Mentions: The presence or absence of viruses in water samples was assayed by filtering the water to eliminate bacterial cells and protists, then mixing the filtrate with cultures of the host, O. tauri. Lysis of the host cells was usually observed about 1 week after inoculation (Figure 1A). By mixing a sufficient number of host cells (typically about 108 cells) in culture medium with 1 or 10 ml of seawater before plating in the soft gel, individual plaques could be visualized in a growing green lawn on the plate (Figure 1B, see the materials and methods [M&M] section).

Bottom Line: OtV5 is a lytic phycodnavirus which unexpectedly does not degrade its host chromosomes before the host cell bursts.OtV5 carries at least one predicted gene whose protein closely resembles its host counterpart and several other host-like sequences, suggesting that horizontal gene transfers between host and viral genomes may occur frequently on an evolutionary scale.Fifty seven percent of the 268 predicted proteins present no similarities with any known protein in Genbank, underlining the wealth of undiscovered biological diversity present in oceanic viruses, which are estimated to harbour 200Mt of carbon.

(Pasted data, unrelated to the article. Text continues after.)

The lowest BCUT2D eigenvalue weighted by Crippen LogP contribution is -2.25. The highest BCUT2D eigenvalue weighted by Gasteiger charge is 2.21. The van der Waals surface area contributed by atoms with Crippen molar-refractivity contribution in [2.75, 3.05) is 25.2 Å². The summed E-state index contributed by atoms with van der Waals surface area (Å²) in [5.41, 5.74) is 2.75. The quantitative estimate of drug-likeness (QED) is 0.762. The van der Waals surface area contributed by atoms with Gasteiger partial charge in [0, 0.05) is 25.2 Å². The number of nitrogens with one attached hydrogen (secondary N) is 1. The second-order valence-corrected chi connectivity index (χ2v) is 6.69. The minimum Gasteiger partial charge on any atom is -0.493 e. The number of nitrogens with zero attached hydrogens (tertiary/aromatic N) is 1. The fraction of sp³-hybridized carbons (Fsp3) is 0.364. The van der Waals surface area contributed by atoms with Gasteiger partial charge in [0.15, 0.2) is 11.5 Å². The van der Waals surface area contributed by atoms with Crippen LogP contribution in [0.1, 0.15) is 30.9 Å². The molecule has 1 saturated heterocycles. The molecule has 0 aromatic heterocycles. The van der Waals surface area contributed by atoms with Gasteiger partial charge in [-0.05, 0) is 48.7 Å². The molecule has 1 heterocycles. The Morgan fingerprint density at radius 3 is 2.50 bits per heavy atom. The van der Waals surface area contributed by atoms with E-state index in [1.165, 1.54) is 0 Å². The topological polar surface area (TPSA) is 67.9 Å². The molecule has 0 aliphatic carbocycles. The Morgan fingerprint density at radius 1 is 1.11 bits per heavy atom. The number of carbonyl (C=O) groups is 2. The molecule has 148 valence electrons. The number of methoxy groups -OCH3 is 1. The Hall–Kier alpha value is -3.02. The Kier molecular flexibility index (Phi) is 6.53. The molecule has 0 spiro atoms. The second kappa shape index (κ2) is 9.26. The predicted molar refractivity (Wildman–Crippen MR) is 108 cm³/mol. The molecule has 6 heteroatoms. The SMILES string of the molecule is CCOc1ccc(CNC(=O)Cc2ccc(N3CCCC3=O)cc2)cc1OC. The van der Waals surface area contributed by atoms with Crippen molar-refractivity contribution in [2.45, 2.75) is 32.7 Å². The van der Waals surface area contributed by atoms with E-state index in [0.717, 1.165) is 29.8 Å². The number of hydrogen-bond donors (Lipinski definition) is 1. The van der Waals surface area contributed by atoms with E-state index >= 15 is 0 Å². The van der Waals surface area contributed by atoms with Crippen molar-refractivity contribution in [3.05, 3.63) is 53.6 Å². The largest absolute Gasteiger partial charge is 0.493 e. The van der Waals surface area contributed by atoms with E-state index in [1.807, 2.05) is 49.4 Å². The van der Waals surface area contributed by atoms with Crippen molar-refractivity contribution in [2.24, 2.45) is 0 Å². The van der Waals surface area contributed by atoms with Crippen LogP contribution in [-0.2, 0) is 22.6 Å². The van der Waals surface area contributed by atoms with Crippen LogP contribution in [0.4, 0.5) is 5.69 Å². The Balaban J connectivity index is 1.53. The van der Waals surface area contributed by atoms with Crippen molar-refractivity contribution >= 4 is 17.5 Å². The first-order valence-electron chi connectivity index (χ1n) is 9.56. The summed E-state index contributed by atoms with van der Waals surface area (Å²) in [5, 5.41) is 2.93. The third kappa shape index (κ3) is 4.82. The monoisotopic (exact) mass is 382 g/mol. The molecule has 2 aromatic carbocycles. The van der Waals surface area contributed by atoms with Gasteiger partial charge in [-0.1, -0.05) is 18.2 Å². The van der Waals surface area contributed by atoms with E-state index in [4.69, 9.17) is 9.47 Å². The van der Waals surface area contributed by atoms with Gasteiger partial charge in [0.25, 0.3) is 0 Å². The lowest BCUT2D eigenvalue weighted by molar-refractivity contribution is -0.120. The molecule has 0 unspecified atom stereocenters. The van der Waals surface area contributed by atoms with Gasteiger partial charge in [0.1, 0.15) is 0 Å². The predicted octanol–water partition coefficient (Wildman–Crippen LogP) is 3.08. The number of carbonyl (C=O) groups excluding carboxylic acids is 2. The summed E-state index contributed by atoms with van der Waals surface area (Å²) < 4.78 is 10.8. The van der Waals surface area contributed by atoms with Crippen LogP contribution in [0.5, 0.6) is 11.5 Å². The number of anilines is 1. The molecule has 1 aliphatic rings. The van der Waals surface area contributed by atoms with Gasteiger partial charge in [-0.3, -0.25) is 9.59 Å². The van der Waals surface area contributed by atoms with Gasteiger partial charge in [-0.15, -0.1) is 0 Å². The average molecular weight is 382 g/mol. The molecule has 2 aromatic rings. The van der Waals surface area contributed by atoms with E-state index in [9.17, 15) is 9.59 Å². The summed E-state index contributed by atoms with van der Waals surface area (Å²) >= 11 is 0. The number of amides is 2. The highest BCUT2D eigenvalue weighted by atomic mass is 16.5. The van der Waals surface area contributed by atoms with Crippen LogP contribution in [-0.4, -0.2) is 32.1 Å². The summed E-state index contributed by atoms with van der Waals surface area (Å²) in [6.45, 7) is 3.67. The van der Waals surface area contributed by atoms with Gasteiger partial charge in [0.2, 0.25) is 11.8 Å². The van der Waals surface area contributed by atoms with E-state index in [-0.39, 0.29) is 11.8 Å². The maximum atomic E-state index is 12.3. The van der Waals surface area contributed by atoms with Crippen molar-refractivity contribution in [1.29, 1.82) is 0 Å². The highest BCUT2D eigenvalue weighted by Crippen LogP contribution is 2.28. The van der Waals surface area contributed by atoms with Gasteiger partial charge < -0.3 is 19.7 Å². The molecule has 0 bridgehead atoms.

View Article: PubMed Central - PubMed

Affiliation: Université Pierre et Marie Curie-Paris 06, Laboratoire Arago, Banyuls-sur-Mer, France.

ABSTRACT
Large DNA viruses are ubiquitous, infecting diverse organisms ranging from algae to man, and have probably evolved from an ancient common ancestor. In aquatic environments, such algal viruses control blooms and shape the evolution of biodiversity in phytoplankton, but little is known about their biological functions. We show that Ostreococcus tauri, the smallest known marine photosynthetic eukaryote, whose genome is completely characterized, is a host for large DNA viruses, and present an analysis of the life-cycle and 186,234 bp long linear genome of OtV5. OtV5 is a lytic phycodnavirus which unexpectedly does not degrade its host chromosomes before the host cell bursts. Analysis of its complete genome sequence confirmed that it lacks expected site-specific endonucleases, and revealed the presence of 16 genes whose predicted functions are novel to this group of viruses. OtV5 carries at least one predicted gene whose protein closely resembles its host counterpart and several other host-like sequences, suggesting that horizontal gene transfers between host and viral genomes may occur frequently on an evolutionary scale. Fifty seven percent of the 268 predicted proteins present no similarities with any known protein in Genbank, underlining the wealth of undiscovered biological diversity present in oceanic viruses, which are estimated to harbour 200Mt of carbon.

Show MeSH
Related in: MedlinePlus